Corporate tax cuts are one of the hallmarks of what the markets are expecting after Donald Trump enters the White House, and analysts are busily making projections about just how much companies will benefit from those cuts. Some investors are looking to make trades based on the possibility of corporate tax cuts and any benefits a particular company might see from those cuts.

Of course we can be sure of very little at this point—other than that tax reform is almost certain to come under Trump.

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Corporate tax cuts to boost S&P 500 earnings

Barclays analyst Jonathan Glionna pegs the size of the earnings boost the S&P 500 could receive from Trump’s tax plan at $180 billion, but of course the question is much more complex than this simple figure. He notes that there is a wide variance in effective tax rates among the companies in the index, and the plan will likely carry with it other impacts on specific industries and stocks.

He estimates that the top quintile of stocks that will gain the most from the plan could see a median earnings boost of 30%. At the other extreme, he sees a 6% boost for the stocks that would benefit the least from Trump’s proposals.

Statutory tax rate isn’t everything

One thing we do know is that President-elect Trump proposed to reduce the statutory corporate tax rate to 15%, which is lower than the 20% rate the House Republicans were suggesting. If the rate were cut to 15%, the earnings boost could be roughly 16%, Glionna estimates.

He notes in his Nov. 30 U.S. Equity Strategy research note on corporate tax cuts that when looking at impact on earnings, the statutory tax rate is the dominant factor, but it isn’t the only factor. For example, Bernstein analyst Toni Sacconaghi recently did an in-depth analysis of the statutory tax rates of major tech firms to uncover which would benefit the most from a reduced tax rate, screening for those with the highest tax rates.

Glionna, however, notes that deductions also play a role in how corporate taxes impact a company’s earnings. Additionally, revaluing deferred tax liabilities will give book values a boost while also enhancing a company’s financial flexibility. On the other hand, NOL-attributed valuation would be impaired.

Further, expensing U.S. investments immediately would boost cash flow while improving returns on investments, and ending the deductibility of interest expense would make debt financing less attractive, he explains, although earnings would still be boosted materially.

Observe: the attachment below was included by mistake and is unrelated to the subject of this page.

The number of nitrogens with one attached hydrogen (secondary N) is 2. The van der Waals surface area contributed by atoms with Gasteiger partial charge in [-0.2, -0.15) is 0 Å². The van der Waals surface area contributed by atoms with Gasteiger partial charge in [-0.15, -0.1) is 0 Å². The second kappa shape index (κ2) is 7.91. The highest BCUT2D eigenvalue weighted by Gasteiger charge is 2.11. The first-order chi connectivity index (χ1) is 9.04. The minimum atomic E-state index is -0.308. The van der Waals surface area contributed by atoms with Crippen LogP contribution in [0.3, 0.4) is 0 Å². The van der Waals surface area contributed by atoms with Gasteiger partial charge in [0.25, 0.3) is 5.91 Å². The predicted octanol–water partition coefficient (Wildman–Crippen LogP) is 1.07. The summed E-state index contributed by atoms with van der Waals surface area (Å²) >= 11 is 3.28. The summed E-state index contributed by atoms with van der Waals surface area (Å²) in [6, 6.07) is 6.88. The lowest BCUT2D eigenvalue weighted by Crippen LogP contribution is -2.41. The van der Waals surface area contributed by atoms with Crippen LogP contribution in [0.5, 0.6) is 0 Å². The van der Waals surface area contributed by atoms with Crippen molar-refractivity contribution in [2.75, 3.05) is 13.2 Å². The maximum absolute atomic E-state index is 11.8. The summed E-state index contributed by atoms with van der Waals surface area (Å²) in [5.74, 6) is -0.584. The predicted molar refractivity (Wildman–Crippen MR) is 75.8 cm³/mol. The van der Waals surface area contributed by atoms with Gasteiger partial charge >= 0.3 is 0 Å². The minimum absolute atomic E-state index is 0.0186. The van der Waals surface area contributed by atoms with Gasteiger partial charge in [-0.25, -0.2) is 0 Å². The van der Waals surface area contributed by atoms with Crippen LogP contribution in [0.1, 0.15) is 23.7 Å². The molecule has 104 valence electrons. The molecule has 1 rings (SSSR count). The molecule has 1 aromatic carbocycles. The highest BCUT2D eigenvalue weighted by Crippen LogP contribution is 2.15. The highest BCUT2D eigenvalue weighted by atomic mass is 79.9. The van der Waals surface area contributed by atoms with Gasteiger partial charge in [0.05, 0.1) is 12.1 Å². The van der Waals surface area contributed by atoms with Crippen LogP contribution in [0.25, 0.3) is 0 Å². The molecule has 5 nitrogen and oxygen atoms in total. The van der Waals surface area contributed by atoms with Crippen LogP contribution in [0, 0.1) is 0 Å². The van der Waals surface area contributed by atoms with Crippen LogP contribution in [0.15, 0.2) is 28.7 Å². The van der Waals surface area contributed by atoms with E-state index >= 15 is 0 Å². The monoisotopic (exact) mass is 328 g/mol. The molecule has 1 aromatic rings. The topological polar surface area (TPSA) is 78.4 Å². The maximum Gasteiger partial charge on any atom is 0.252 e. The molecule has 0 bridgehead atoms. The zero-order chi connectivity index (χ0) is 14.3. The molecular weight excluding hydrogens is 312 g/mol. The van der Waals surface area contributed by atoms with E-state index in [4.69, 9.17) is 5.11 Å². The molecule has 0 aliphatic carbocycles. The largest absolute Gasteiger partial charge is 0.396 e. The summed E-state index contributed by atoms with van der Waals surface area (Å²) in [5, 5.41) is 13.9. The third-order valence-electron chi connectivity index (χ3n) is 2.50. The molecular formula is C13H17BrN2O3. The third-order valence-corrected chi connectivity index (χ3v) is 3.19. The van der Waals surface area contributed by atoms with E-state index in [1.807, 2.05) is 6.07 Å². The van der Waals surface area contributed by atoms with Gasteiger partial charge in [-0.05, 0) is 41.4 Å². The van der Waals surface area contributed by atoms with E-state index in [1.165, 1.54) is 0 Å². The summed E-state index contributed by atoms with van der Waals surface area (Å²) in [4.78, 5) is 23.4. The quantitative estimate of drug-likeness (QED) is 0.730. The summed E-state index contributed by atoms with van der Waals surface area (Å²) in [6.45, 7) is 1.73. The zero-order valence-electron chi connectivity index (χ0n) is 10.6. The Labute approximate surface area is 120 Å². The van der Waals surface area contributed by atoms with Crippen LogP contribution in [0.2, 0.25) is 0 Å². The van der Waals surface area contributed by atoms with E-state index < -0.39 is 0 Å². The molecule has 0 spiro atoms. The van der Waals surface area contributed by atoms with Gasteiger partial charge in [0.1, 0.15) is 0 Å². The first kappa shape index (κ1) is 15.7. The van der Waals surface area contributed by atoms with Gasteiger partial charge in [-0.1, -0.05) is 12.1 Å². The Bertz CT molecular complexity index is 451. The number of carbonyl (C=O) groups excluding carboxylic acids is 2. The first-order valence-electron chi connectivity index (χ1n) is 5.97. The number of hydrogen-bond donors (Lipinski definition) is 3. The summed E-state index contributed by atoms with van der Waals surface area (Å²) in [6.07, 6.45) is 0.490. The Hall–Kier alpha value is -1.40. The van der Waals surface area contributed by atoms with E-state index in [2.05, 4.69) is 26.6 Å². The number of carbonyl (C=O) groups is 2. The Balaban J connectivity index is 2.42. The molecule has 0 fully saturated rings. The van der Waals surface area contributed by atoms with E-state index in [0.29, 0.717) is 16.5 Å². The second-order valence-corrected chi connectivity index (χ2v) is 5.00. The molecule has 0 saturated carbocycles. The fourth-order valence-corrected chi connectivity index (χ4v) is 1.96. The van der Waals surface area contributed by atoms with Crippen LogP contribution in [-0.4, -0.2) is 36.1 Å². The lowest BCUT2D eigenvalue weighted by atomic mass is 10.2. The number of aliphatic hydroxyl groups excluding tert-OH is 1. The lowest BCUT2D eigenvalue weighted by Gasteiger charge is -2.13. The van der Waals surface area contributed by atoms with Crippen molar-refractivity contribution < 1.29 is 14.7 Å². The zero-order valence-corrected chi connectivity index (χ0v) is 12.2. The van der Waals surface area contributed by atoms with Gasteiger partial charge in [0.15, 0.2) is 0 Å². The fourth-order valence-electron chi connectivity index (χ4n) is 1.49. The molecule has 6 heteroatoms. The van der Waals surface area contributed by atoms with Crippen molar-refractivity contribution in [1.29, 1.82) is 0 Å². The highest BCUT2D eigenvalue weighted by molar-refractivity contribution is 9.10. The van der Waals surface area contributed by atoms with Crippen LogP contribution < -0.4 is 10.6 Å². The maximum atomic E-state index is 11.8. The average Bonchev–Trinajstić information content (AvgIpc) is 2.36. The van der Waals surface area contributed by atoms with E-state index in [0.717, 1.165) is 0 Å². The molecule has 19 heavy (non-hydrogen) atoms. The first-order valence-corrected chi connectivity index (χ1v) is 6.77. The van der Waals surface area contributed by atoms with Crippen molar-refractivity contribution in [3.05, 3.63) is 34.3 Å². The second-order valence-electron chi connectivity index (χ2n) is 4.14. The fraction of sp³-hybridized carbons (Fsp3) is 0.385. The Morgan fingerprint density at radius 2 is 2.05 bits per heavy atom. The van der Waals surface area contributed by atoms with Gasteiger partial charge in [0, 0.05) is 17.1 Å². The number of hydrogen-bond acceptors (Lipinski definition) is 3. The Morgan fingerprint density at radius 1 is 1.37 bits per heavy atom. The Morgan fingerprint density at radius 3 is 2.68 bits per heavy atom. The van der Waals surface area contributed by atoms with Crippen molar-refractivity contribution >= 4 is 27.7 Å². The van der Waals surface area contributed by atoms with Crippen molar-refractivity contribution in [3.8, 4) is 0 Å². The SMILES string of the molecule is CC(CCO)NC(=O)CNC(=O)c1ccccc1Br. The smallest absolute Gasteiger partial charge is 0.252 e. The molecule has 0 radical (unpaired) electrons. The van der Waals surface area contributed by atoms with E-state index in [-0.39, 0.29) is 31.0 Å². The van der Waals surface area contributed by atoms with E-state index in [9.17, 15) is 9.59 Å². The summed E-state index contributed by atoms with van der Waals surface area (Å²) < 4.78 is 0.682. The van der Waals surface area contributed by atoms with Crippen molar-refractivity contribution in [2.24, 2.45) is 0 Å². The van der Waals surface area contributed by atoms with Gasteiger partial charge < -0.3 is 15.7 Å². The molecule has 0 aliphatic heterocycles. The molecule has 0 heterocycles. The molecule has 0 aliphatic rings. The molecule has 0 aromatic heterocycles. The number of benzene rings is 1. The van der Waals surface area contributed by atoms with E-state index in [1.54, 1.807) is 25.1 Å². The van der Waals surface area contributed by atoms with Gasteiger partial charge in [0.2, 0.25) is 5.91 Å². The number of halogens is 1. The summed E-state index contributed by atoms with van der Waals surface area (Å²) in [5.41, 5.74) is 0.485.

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He adds that any repatriation of foreign earnings and offshore cash could bring upside in the way of distributions, mergers and acquisitions, and investments. Foreign cash repatriation has been a hot topic among analysts, especially those covering the tech sector as big names like Apple, Alphabet, Facebook and Amazon all have huge stacks of overseas cash. Of course Apple is perhaps the most notable of the lot, although companies such as Cisco Systems may fly under the radar here because with them, it’s less about the number of dollars and more about the percentages of their market caps.

Corporate tax cuts favor domestic industries

The Barclays analyst notes that domestic industries will see the greatest benefits from any corporate tax cuts, naming discretionary, financials and telecom as the key domestic sectors that will see the biggest cuts.

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On the flip side, he believes that healthcare, technology and materials will see the least benefit from Trump’s proposed tax plan. Digging deeper, however, he found winners within every sector.

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To determine the big winners and losers from the President-elect’s corporate tax proposals, Glionna screened for stocks he believes have more room to run if the tax plan passes next year. Specifically, he looked for stocks e believes “have the most upside from higher earnings from lower tax rates, valuation adjustments of deferred tax items, higher depreciation rates and an estimated impact of disallowing interest expense deductibility on new debt.” So far some stocks have repriced since the election…

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However, Glionna doesn’t believe that stock prices have fully adjusted to reflect the possible earnings gains these companies may enjoy in the event of Trump having his way on corporate tax cuts. He estimates that less than half the upside is being discounted in his Equal-Weighted basket, which has gained 10% since the election and year to date.

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